Stateful inspection makes the decision to drop or allow a session and apply security features to it based on what is found in the first packet of the session. Then all subsequent packets in the same session are processed in the same way.

When the final packet in the session is processed, the session is removed from the session table. Stateful inspection also has a session idle timeout that removes sessions from the session table that have been idle for the length of the timeout.

See the Stateful Firewall Wikipedia article ( for an excellent description of stateful inspection.


Session helpers

Some protocols include information in the packet body (or payload) that must be analyzed to successfully process sessions for this protocol. For example, the SIP VoIP protocol uses TCP control packets with a standard destination port to set up SIP calls. To successfully process SIP VoIP calls, FortiOS must be able to extract information from the body of the SIP packet and use this information to allow the voice-carrying packets through the firewall.

FortiOS uses session helpers to analyze the data in the packet bodies of some protocols and adjust the firewall to allow those protocols to send packets through the firewall. FortiOS includes the following session helpers:


l  PPTP  


l  H323  


l  RAS  


l  TNS  


l  TFTP  


l  RTSP  


l  FTP  




User authentication

User authentication added to security policies is handled by the stateful inspection, which is why Firewall authentication is based on IP address. Authentication takes place after policy lookup selects a policy that includes authentication.


Device identification

Device identification is applied if required by the matching policy.



Local SSL VPN traffic is treated like special management traffic as determined by the SSL VPN destination port. Packets are decrypted and are routed to an SSL VPN interface. Policy lookup is then used to control how packets are forwarded to their destination outside the FortiGate. SSL encryption and decryption is offloaded to and accelerated by CP8 or CP9 processors.


Local management traffic

Local management traffic terminates at a FortiGate interface. This can be any FortiGate interface including dedicated management interfaces. In multiple VDOM mode local management traffic terminates at the management interface. In Transparent mode, local management traffic terminates at the management IP address.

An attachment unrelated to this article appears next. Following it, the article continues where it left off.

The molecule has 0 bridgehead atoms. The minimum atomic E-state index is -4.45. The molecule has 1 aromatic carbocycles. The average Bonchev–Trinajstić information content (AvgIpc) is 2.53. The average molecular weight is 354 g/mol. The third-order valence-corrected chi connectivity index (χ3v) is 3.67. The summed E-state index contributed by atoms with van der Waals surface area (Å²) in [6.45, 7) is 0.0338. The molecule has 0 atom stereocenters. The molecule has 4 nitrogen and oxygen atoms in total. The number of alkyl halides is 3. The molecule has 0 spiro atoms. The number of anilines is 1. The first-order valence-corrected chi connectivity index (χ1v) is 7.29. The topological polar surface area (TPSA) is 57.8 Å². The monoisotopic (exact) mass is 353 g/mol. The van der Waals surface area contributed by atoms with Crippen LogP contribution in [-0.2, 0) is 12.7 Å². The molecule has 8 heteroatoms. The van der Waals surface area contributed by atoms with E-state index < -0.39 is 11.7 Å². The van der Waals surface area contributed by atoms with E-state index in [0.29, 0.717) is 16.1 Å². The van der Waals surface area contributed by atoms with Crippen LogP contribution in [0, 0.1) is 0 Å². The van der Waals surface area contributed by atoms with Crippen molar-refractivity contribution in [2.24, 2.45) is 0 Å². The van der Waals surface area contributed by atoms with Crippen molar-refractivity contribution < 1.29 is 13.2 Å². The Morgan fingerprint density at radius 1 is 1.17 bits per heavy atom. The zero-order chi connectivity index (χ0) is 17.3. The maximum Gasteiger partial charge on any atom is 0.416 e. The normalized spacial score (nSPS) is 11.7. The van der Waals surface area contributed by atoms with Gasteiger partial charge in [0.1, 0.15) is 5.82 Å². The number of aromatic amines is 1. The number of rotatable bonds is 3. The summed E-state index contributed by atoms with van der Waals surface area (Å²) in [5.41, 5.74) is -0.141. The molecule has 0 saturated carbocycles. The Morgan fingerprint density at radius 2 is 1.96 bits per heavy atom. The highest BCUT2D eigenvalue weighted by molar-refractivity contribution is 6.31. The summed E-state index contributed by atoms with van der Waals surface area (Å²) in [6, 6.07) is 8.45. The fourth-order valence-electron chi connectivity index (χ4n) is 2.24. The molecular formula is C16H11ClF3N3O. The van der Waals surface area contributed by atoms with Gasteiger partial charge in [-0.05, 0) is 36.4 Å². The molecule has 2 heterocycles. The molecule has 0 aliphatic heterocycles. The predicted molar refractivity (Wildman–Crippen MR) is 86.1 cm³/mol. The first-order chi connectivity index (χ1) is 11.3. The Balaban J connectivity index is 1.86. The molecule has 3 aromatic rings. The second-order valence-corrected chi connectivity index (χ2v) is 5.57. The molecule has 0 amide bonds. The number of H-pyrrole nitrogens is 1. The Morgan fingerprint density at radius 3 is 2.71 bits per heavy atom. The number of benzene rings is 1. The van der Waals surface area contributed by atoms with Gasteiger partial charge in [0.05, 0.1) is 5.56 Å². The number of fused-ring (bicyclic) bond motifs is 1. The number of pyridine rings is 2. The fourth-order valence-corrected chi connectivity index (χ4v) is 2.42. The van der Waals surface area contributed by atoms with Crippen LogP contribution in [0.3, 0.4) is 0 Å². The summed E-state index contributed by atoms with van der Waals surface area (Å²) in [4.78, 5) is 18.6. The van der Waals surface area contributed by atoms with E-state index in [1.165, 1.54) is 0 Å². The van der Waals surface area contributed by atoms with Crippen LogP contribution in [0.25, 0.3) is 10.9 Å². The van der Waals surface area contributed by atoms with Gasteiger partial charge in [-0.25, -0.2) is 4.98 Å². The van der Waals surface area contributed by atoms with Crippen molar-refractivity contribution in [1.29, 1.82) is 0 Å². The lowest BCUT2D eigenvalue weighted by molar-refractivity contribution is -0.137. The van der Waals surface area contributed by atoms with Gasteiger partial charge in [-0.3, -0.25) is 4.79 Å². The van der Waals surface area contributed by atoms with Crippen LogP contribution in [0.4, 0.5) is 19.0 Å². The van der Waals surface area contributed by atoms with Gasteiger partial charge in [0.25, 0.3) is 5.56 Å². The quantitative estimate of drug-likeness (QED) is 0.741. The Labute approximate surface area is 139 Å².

Local management traffic includes administrative access, some routing protocol communication, central management from FortiManager, communication with the FortiGuard network and so on. Management traffic is allowed or blocked according to the Local In Policy list which lists all management protocols and their access control settings. You configure local management access indirectly by configuring administrative access and so on.

Management traffic is processed by applications such as the web server which displays the FortiOS web-based manager, the SSH server for the CLI or the FortiGuard server to handle local FortiGuard database updates or FortiGuard Web Filtering URL lookups.

Local management traffic is not involved in subsequent stateful inspection steps.

SSL VPN traffic terminates at a FortiGate interface similar to local management traffic. However, SSL VPN traffic uses a different destination port number than administrative HTTPS traffic and can thus be detected and handled differently.

This entry was posted in FortiOS 5.4 Handbook and tagged on by .

About Mike

Michael Pruett, CISSP has a wide range of cyber-security and network engineering expertise. The plethora of vendors that resell hardware but have zero engineering knowledge resulting in the wrong hardware or configuration being deployed is a major pet peeve of Michael's. This site was started in an effort to spread information while providing the option of quality consulting services at a much lower price than Fortinet Professional Services. Owns PacketLlama.Com (Fortinet Hardware Sales) and Office Of The CISO, LLC (Cybersecurity consulting firm).